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Sean Flynt
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PostPosted: Tue 29 Apr, 2008 12:02 pm    Post subject: Bayerisches XVIIIb Details         Reply with quote

I've seen the wonderful pommel photos of the famous Bayerisches Nationalmuseum XVIIb (see below,) but I've never seen any equivalent images of the cross. The pommel appears to be selectively gilt. Does anybody know if that's true of the cross as well? If so, what parts of the cross are gilt? I'm toying with the idea of a blued and gilt hilt for an A&A Dürer, and would love to know more about historic decoration of this sword type.

Thanks!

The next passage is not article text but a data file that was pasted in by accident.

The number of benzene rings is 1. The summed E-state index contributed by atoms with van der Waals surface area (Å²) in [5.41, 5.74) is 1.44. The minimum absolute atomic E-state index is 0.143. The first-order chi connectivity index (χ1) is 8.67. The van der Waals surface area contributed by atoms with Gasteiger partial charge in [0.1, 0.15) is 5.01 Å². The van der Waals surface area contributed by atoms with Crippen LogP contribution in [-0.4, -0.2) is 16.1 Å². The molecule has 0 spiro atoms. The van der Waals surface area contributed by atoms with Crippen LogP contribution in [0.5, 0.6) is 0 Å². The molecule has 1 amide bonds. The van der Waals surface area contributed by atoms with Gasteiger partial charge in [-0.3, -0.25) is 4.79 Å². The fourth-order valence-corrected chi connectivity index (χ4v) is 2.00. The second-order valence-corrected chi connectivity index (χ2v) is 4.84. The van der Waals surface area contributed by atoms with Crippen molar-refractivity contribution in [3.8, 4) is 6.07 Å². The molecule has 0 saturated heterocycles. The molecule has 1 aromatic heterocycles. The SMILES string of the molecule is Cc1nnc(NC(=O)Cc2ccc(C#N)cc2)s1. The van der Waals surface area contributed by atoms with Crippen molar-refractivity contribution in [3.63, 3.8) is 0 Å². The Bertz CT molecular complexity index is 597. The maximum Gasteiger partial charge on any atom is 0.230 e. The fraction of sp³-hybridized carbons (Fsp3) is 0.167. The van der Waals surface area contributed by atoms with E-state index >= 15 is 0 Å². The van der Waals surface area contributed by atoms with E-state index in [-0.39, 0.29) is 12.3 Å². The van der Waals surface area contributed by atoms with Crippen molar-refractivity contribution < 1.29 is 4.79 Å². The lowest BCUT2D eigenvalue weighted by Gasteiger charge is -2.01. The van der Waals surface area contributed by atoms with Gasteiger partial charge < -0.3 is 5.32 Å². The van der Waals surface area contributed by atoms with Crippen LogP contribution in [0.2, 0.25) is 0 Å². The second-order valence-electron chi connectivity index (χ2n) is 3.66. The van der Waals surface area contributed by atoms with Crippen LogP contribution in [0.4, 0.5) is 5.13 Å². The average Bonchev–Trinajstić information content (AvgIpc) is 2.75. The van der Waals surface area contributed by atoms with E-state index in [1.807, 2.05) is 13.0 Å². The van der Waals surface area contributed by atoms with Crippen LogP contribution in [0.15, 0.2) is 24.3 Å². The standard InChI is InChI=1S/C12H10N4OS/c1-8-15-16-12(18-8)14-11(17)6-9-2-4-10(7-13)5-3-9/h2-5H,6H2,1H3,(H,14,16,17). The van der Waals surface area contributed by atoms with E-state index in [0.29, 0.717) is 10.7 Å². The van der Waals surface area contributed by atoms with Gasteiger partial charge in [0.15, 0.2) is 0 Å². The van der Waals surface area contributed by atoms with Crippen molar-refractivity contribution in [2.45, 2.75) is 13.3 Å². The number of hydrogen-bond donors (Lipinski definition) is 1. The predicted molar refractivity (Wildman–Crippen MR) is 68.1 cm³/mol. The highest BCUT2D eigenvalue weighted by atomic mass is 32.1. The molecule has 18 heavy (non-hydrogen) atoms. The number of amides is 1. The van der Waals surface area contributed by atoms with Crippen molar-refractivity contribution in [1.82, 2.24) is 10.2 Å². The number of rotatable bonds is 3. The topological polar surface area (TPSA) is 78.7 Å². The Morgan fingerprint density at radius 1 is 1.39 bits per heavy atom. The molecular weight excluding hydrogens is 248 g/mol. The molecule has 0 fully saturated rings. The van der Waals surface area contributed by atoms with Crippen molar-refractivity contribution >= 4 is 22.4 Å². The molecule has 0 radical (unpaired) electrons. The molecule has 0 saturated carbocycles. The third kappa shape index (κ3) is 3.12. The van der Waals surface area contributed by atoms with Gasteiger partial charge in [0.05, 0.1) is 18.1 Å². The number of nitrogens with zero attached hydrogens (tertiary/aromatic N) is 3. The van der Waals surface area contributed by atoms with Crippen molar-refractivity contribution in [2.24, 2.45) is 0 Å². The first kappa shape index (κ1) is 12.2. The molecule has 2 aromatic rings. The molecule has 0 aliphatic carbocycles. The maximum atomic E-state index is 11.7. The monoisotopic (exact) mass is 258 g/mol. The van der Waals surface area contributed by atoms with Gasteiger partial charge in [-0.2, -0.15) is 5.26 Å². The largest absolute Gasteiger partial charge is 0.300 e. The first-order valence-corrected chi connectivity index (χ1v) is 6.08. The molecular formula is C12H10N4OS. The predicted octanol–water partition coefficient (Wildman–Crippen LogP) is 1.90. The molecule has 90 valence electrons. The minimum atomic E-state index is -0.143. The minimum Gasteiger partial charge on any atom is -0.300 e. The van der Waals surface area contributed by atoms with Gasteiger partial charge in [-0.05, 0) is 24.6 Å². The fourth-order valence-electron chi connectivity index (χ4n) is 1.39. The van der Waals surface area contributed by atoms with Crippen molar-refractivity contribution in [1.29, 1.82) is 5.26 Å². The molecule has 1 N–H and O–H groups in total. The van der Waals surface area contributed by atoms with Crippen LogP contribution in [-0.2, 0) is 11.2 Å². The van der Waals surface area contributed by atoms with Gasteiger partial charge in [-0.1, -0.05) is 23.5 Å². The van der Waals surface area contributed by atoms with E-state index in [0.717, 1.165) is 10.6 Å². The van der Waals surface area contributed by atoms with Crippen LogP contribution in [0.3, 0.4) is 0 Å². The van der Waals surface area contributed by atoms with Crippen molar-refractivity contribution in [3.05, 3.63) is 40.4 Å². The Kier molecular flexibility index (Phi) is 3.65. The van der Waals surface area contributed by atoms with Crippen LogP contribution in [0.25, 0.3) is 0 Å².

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-Sean

"Everywhere I have searched for peace and nowhere found it, except in a corner with a book"- Thomas a Kempis (d. 1471)
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Chad Arnow
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PostPosted: Tue 29 Apr, 2008 3:47 pm    Post subject:         Reply with quote

Here is a pica from an old thread about this sword:

From: http://www.myArmoury.com/talk/viewtopic.php?t=4219


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Dan Dickinson
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PostPosted: Tue 29 Apr, 2008 8:23 pm    Post subject:         Reply with quote

Here's a shot of the whole hilt, taken by our own Craig Peters I believe.